Another way to prevent evil plastics from wreaking havoc is by reducing your use of them when shopping. Plastic bags end up in waterways and landfills where they don’t break down for years, so pack a reusable shopping bag. It can come in handy in a variety of travel situations. Buying groceries at an outdoor market in Barcelona? Planning a picnic in front of the Eiffel Tower in Paris? Determined to put your haggling skills to the test at a bazaar in Istanbul? Bring a reusable bag.

According to the EPA (Environmental Protection Agency), benefits of using reusable bags include energy conservation, reduction of greenhouse gas emissions, and reduction of marine debris by preventing pollution at its source.

BAGGU Compact Reusable Shopping Bag: After searching online, I found a stylish reusable bag I liked and bought one. I chose BAGGU for a few reasons; the compact bags I saw were all under $10, they came in a wide array of fun and vibrant prints, and they had 5 freaking stars on Amazon! I love sailor stripes, so I ordered this one:

Sustainable Travel Tip: Pack a reusable shopping bag (I use this BAGGU shopping bag)
I went online and bought my reusable shopping bag from BAGGU.

4. Alternatives to Driving

There are plenty, depending on where you are:

  • Public transit: busses, trains, trams etc.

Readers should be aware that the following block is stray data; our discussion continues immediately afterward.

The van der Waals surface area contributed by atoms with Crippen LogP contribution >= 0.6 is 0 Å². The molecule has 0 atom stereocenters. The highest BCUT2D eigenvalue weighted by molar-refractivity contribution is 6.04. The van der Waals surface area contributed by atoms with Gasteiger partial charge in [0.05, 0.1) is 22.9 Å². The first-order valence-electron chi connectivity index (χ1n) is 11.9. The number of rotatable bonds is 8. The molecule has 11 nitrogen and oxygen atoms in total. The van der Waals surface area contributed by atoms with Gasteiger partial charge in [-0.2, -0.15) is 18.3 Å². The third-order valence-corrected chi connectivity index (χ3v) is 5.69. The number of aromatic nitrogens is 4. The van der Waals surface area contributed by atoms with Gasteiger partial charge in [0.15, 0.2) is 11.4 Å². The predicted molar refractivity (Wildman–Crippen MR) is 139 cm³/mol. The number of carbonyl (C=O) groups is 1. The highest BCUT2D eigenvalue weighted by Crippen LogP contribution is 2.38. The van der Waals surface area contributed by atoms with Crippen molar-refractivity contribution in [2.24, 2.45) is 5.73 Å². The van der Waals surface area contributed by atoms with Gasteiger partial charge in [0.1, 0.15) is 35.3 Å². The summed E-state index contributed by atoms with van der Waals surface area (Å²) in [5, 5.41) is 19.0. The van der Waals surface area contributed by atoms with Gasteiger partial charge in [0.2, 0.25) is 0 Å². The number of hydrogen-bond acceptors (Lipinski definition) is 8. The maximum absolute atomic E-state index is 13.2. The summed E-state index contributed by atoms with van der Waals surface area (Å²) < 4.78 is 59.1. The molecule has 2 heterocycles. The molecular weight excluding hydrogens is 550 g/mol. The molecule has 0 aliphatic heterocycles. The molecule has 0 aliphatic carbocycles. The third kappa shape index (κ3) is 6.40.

• Walking Tours
  • Bike Tours
  • Share Uber with Someone.
  • If you do rent a car, consider hybrid or electric if available.
Walking around Ubud, Bali. Sustainable Travel Tip: Find Alternatives to Driving.
Walking around Ubud, Bali.

5. Support the Locals, Not Corporations

This is especially important when visiting developing countries. Wouldn’t you prefer to help the local economy thrive, rather than contribute to a big corporation’s piggy bank? Support the locals! Buy locally made souvenirs, dine at local restaurants, use local tour operators, and stay in locally owned hotels.

Stopping for a refreshing drink in a local cafe in Ubud, Bali. Sustainable Travel Tip: Support Local Businesses
Stopping for a refreshing drink in a local cafe in Ubud, Bali

6. Shop Direct from the Source

If you’re going to support the local economy, try going straight to the source to make your purchases. That way you know your souvenirs are ethically sourced vs. sweatshop produced. In Bali, we visited craftspeople in their studios—we visited batik painters, wood carvers, and jewelry makers.

We got a chance to see how Batiks are made and purchase directly from the studio. Sustainable Travel Tip: Shop Direct From the Source.
We got a chance to see how Batiks are made and purchase directly from the studio.

7. Book Unique Cultural Experiences

Ask your travel agent to include unique cultural experiences in your itinerary. Cultural tourism can help you better understand the lifestyle of the people in the regions you are visiting—their history, art, architecture, religion, and any other cultural aspects that shape their way of life. Learn to be aware of your destination and how to help it sustain its unique character.

Traditional Barong dance in Ubud, Bali. Sustainable Travel Tip: Book Unique Cultural Experiences
We experienced a traditional Barong dance in Ubud, Bali.

8. Conserve Water and Save Energy

These are pretty simple. Reduce your time in the shower. I know it’s tempting to stay longer because you’re not paying the water bill, but think about the bigger picture. Also, turn off the lights in your hotel room and unplug electronics you aren’t using. Utilize natural light when you can.